Wednesday, November 10, 2021

Whistlepig Farmstock Rye & Rocky Patel Disciple

During a recent shopping trip, whilst I had an armful of bottles on the way to the checkout,  I spied a couple bottles of Whistlepig Farmstock Rye on a shelf. Ah well, what's one more bottle?

Farmstock Rye is a newly stocked label in our state-controlled liquor stores. In their best imitation of Socialist countries where a government monopoly controls supply, VA ABC makes it hard for us in the Old Dominion to obtain rarer spirits. I grabbed my one allowed bottle and was thankful to have been in the store at that moment. (Previous posts on this Prohibition-inspired rule of government can be found here and here.)

I had also recently picked up some of the Rocky Patel Disciple. This is a newly released blend that I have been looking forward to trying since it was announced. This past weekend offered the opportunity to pair the two new additions.


The Disciple Robusto is a 5x50 stick featuring a very dark San Andrés wrapper that's hidden behind two bands which cover nearly the entire cigar. Maybe that serves to add a level of protection to the stick, which was also packaged in cellophane, but it's probably just meant to be an attention grabber in deference to the marketing folks. In any event, the large foot band slid right off. (Sadly, the other band had so much glue it came off in several pieces, fortunately without damaging the cigar.) But I digress.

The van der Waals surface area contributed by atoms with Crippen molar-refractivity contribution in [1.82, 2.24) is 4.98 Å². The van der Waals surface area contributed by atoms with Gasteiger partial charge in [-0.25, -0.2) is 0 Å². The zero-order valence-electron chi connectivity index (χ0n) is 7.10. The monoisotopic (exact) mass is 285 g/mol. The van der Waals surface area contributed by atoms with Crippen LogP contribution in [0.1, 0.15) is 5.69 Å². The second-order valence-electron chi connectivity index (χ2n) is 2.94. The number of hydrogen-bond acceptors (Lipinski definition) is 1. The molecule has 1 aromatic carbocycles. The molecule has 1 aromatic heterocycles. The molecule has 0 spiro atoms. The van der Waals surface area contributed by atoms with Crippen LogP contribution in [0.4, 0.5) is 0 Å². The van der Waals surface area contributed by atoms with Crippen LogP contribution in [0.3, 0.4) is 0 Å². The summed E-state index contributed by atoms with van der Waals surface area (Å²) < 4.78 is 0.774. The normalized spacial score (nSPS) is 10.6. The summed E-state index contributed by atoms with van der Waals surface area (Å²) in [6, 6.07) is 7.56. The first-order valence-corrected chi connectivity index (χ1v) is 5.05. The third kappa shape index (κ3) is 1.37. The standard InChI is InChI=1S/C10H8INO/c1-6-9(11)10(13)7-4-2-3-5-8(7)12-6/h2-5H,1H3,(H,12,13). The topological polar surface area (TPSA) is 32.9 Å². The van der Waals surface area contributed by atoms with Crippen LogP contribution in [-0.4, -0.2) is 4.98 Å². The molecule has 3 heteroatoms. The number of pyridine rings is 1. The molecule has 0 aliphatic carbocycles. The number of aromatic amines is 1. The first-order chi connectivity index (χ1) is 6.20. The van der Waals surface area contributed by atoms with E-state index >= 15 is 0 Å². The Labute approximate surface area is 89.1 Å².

The dark wrapper encases binder and fillers tobaccos from Nicaragua. The cigar is full bodied and richly flavored. The predominate notes are espresso and cocoa. There are the occasional hints of black pepper and raisons. This is a cigar I truly enjoyed. It produced copious smoke and maintained a sharp burn line, all the way to a tiny, hard to hold nub. This is a cigar which fulfilled my favorite flavor notes to a tee.

But what about the whiskey you say? I am glad you asked. Per the label, the Farmstock Rye features a "triple terroir" blend of which 52% is Whiskeypig's 3-year rye using their own grains, 31% from a 6-year rye, and 17% being a 10-year aged rye. The resulting whiskey a well-balanced, somewhat mild, tasty blend of rye spiciness, leather and oak. There was only a slight burn hitting the tongue, and the finish is clean and short. Overall this is a mellow but flavorful sipper. The cigar and whiskey pairing was a quite decent match.

Oft times I find cigar flavors coming up on the short side of the distilled beverage flavors. In this case, the cigar was definitely the winner of the battle, but not by a knockout. It's definitely a combination I'd repeat. (And I have the supplies to do so.)


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